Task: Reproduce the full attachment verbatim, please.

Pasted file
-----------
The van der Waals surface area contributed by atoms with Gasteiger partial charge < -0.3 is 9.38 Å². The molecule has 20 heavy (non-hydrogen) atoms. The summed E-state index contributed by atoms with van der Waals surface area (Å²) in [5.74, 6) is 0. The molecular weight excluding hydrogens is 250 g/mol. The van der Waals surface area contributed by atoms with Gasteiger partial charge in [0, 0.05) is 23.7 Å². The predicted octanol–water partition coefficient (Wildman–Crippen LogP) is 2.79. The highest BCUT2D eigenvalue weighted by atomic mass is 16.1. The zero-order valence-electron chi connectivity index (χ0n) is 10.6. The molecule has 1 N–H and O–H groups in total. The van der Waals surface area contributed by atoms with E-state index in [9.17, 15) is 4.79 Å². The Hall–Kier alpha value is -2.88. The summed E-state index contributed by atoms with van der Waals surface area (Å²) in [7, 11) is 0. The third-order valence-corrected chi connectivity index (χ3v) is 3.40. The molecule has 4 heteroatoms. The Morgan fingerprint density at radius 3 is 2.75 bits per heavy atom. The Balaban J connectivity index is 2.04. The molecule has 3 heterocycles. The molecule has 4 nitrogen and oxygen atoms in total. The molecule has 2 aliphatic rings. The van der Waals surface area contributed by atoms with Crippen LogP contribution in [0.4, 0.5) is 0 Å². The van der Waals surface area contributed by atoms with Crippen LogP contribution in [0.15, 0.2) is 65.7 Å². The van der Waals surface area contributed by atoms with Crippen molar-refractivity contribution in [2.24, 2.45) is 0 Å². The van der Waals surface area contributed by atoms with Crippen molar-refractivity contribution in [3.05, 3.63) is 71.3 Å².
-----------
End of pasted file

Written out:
The van der Waals surface area contributed by atoms with Gasteiger partial charge < -0.3 is 9.38 Å². The molecule has 20 heavy (non-hydrogen) atoms. The summed E-state index contributed by atoms with van der Waals surface area (Å²) in [5.74, 6) is 0. The molecular weight excluding hydrogens is 250 g/mol. The van der Waals surface area contributed by atoms with Gasteiger partial charge in [0, 0.05) is 23.7 Å². The predicted octanol–water partition coefficient (Wildman–Crippen LogP) is 2.79. The highest BCUT2D eigenvalue weighted by atomic mass is 16.1. The zero-order valence-electron chi connectivity index (χ0n) is 10.6. The molecule has 1 N–H and O–H groups in total. The van der Waals surface area contributed by atoms with E-state index in [9.17, 15) is 4.79 Å². The Hall–Kier alpha value is -2.88. The summed E-state index contributed by atoms with van der Waals surface area (Å²) in [7, 11) is 0. The third-order valence-corrected chi connectivity index (χ3v) is 3.40. The molecule has 4 heteroatoms. The Morgan fingerprint density at radius 3 is 2.75 bits per heavy atom. The Balaban J connectivity index is 2.04. The molecule has 3 heterocycles. The molecule has 4 nitrogen and oxygen atoms in total. The molecule has 2 aliphatic rings. The van der Waals surface area contributed by atoms with Crippen LogP contribution in [0.4, 0.5) is 0 Å². The van der Waals surface area contributed by atoms with Crippen LogP contribution in [0.15, 0.2) is 65.7 Å². The van der Waals surface area contributed by atoms with Crippen molar-refractivity contribution in [2.24, 2.45) is 0 Å². The van der Waals surface area contributed by atoms with Crippen molar-refractivity contribution in [3.05, 3.63) is 71.3 Å².